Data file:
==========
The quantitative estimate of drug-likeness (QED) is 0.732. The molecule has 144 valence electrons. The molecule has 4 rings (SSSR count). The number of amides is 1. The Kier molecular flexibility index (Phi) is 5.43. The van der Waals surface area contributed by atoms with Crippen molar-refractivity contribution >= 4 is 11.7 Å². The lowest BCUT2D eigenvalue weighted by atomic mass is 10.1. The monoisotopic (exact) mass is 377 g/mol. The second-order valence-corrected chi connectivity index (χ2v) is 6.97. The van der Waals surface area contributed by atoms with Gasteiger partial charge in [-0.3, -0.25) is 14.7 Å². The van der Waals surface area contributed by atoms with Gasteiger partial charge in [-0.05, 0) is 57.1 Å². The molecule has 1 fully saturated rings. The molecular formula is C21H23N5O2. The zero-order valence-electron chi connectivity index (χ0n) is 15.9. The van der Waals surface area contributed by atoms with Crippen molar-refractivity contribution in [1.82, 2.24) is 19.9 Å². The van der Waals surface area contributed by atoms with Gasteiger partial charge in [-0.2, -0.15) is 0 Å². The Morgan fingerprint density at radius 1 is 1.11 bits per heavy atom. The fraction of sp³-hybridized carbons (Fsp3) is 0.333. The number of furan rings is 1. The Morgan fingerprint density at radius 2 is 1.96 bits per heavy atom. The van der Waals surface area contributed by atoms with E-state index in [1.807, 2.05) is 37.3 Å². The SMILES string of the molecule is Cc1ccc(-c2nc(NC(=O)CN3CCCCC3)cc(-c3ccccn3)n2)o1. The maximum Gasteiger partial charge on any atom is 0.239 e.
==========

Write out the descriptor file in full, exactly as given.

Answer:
The quantitative estimate of drug-likeness (QED) is 0.732. The molecule has 144 valence electrons. The molecule has 4 rings (SSSR count). The number of amides is 1. The Kier molecular flexibility index (Phi) is 5.43. The van der Waals surface area contributed by atoms with Crippen molar-refractivity contribution >= 4 is 11.7 Å². The lowest BCUT2D eigenvalue weighted by atomic mass is 10.1. The monoisotopic (exact) mass is 377 g/mol. The second-order valence-corrected chi connectivity index (χ2v) is 6.97. The van der Waals surface area contributed by atoms with Gasteiger partial charge in [-0.3, -0.25) is 14.7 Å². The van der Waals surface area contributed by atoms with Gasteiger partial charge in [-0.05, 0) is 57.1 Å². The molecule has 1 fully saturated rings. The molecular formula is C21H23N5O2. The zero-order valence-electron chi connectivity index (χ0n) is 15.9. The van der Waals surface area contributed by atoms with Crippen molar-refractivity contribution in [1.82, 2.24) is 19.9 Å². The van der Waals surface area contributed by atoms with Gasteiger partial charge in [-0.2, -0.15) is 0 Å². The Morgan fingerprint density at radius 1 is 1.11 bits per heavy atom. The fraction of sp³-hybridized carbons (Fsp3) is 0.333. The number of furan rings is 1. The Morgan fingerprint density at radius 2 is 1.96 bits per heavy atom. The van der Waals surface area contributed by atoms with E-state index in [1.807, 2.05) is 37.3 Å². The SMILES string of the molecule is Cc1ccc(-c2nc(NC(=O)CN3CCCCC3)cc(-c3ccccn3)n2)o1. The maximum Gasteiger partial charge on any atom is 0.239 e.